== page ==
In 2004, the first proper mall arrived in Khartoum, brought by a Turkish company, complete with a Wal-Mart-size megastore called the Hypermarket. It is place where men in white robes and women covered in black head to toe pluck toilet paper, dates and Pepsi from the shelves as Sudanese elevator music plays in the background.

In 2005, many people here hoped the American sanctions would be lifted and the economy would hit warp speed after Sudan’s leaders, coaxed by American mediators, made peace with southern rebels. But by that point the conflict in Darfur was raging, and relations with the United States only turned frostier.

“We felt like the Americans betrayed us,” said the Sudanese foreign minister, Lam Akol.

Still, Sudan had already learned to rely on the East, and because of oil exports, the economy had gained a stable momentum of its own. Inflation is now 6 percent; investment and development are reaching beyond downtown Khartoum to Sudan’s central agricultural belt and to Juba, the main city in the south.

But Sudan is a huge country, Africa’s largest, at nearly a million square miles. Enormous swaths of territory are still neglected, and growing class differences could sow the seeds of further unrest. Rebel groups in Darfur and other areas, eager for their share of oil profits and power, pose another problem.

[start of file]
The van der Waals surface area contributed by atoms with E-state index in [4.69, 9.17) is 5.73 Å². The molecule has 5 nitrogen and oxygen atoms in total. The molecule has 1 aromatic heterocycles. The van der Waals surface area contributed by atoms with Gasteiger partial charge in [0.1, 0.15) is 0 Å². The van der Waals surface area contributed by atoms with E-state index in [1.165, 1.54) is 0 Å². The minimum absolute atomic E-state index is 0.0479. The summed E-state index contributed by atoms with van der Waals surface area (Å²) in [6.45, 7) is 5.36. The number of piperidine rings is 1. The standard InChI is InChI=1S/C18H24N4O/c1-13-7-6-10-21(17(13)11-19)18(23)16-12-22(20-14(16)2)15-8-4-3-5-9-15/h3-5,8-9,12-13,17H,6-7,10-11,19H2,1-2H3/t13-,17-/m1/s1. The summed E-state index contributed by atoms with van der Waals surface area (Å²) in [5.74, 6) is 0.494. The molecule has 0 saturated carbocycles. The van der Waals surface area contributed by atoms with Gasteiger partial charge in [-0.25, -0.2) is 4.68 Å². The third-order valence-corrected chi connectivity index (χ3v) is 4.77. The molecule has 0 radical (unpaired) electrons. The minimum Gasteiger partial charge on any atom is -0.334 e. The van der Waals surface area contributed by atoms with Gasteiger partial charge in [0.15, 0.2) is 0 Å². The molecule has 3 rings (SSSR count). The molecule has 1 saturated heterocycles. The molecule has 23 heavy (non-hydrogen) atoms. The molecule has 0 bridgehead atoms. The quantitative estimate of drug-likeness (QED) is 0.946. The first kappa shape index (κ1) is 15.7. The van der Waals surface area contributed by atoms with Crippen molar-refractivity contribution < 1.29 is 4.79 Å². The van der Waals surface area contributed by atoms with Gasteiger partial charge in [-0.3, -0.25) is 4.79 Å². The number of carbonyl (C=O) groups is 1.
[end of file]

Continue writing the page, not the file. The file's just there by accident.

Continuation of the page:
Business leaders say the biggest danger would be if the United States succeeded in persuading Sudan’s Asian and Middle Eastern trading partners to join the boycott.

“The Americans are not a threat, but if the international community lines up against us, ahh, that is a different issue,” said Osama Daoud Abdellatif, chairman of the DAL Group, a conglomerate that owns the Coke factory, the Ozone Café and a number of other businesses. “Everything has been going so well, but Darfur could spoil the party.”

Link to this story

Israel Comfirms Use of Banned Weapons

Israel confirms use of phosphorous bombs

October 22, 2006

JERUSALEM (AP) – The Israeli army dropped phosphorous bombs on Hezbollah guerrilla targets during their war in Lebanon this summer, an Israeli Cabinet minister said Sunday, confirming Lebanese allegations for the first time. Until now, Israel had said it only used the weapons – which cause severe chemical burns – to mark targets or territory, according to Israeli media reports.

But Cabinet Minister Yaakov Edri said Israel used the weapons before an Aug. 14 cease-fire went into effect, ending its 34-day war against Hezbollah. Edri said he was speaking on behalf of Defense Minister Amir Peretz, according to his spokeswoman, Orly Yehezkel.